One of Herzog’s smartest directing choices was casting Klaus Kinski in the role of Dracula, which was a part previously played by Max Schreck. Klaus Kinski makes a formidable vampire and his dynamic working relationship with the director undoubtedly impacted his performance. Strangely enough, the role of Dracula in NOSFERATU also provided Kinski with one of his most sympathetic and humane roles. Although Kinski is obviously playing a hideous undead creature, he still managed to give Dracula some genuine humanity and it’s one of the actor’s most fascinating and oddly touching performances. Instead of directly following in Max Schreck’s footsteps, Kinski seems to have been inspired by the tragic monsters found in classic Universal horror films such as FRANKENSTEIN (1931) and THE WOLF MAN (1941). In Kinski’s autobiography he articulated how the physical aspect of playing a vampire had transformed him personally.
“In Holland and Czechoslovakia and all the way to the Tatra Mountains on the Czech-Polish border. The departure point is Munich. Four weeks before shooting starts, I have to fly there for costuming. And this is where I shave my skull for the first time. I feel exposed, vulnerable, defenseless. Not just physically (my bare head becomes as hypersensitive as an open wound) but chiefly in my emotions and my nerves. I feel as if I have no scalp, as if my protective envelope has been removed and my soul can’t live without it. As if my soul has been flayed.
At first I go outdoors only when it’s dark. Besides, I wear a wool cap all the time even though it’s spring. You may think ‘So What? Some guys are bald.’ But the two have absolutely nothing to do with one another. What I mean is the simultaneous metamorphosis into a vampire. The nonhuman, nonanimal being. That undead thing. That unspeakable creature, which suffers in full awareness of its existence.” - Klaus Kinski from Kinski Uncut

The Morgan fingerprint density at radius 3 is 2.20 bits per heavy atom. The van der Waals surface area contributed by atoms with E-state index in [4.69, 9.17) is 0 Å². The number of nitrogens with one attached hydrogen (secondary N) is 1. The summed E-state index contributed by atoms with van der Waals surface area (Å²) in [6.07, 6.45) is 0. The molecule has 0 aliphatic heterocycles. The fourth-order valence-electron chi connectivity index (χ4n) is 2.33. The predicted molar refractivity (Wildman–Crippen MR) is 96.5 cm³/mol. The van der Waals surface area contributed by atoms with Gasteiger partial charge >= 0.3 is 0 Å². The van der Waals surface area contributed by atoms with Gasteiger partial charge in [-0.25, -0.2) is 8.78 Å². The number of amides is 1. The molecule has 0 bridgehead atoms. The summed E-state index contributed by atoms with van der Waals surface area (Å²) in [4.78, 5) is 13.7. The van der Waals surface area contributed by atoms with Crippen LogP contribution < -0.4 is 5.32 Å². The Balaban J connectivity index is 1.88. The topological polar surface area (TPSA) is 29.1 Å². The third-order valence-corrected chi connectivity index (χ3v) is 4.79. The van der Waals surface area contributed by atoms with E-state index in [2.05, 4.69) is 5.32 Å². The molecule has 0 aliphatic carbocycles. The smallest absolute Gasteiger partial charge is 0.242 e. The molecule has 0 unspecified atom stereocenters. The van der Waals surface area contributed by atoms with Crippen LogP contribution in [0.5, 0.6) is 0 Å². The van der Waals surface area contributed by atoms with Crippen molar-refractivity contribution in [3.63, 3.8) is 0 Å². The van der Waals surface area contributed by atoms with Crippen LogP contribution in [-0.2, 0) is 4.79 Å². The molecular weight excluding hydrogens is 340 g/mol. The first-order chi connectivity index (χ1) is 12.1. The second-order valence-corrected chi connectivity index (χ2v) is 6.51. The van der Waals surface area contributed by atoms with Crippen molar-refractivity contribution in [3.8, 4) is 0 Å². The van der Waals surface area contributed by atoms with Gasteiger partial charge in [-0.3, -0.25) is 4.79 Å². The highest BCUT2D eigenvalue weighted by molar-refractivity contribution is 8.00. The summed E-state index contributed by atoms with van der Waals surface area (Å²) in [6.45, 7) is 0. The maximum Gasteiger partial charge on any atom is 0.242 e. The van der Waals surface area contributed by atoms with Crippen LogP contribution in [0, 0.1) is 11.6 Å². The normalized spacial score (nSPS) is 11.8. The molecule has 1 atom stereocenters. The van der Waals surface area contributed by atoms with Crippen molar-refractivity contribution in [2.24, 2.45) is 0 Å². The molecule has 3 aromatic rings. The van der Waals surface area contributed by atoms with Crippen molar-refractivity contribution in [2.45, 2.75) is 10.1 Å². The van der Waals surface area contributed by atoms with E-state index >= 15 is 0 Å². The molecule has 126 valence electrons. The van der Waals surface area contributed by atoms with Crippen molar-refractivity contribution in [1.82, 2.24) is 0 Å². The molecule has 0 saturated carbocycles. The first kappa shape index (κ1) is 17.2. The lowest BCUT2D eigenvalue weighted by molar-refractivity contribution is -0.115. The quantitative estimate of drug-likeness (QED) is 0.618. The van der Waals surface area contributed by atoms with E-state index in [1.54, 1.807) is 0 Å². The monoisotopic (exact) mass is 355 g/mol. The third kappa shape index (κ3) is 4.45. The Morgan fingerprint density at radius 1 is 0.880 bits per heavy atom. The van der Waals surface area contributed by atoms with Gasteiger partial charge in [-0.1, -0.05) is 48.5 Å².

Kinski’s performance is matched by Isabelle Adjani’s haunting portrayal of the ethereal Lucy Harker. Like the silent actress Greta Schröder, Adjani’s otherworldly beauty and expressive eyes tell the audience all they need to know about her character. And Bruno Ganz is also noteworthy as the doomed Jonathan Harker. His sad transformation from a loving husband into a bloodthirsty creature of the night is surprisingly nuanced.
Herzog’s film tends to divide critics and audiences. Some find it a better and more fully realized film than the original while others, such as author David J. Skal who wrote Hollywood Gothic: The Tangled Web of Dracula (often referred to as the ‘definitive’ history of Bram Stoker’s Dracula) called Herzog’s film, “A wrong-headed and rather pretentious remake.” Whatever you may think of the film, I can’t imagine being indifferent to the images that Werner Herzog conjured up from the depths of his own imagination in homage to Murnau. There’s a brilliance as well as a majestic quality to his reimagining of NOSFERATU that is undeniable and hopefully apparent in the comparative screen captures I’ve shared here.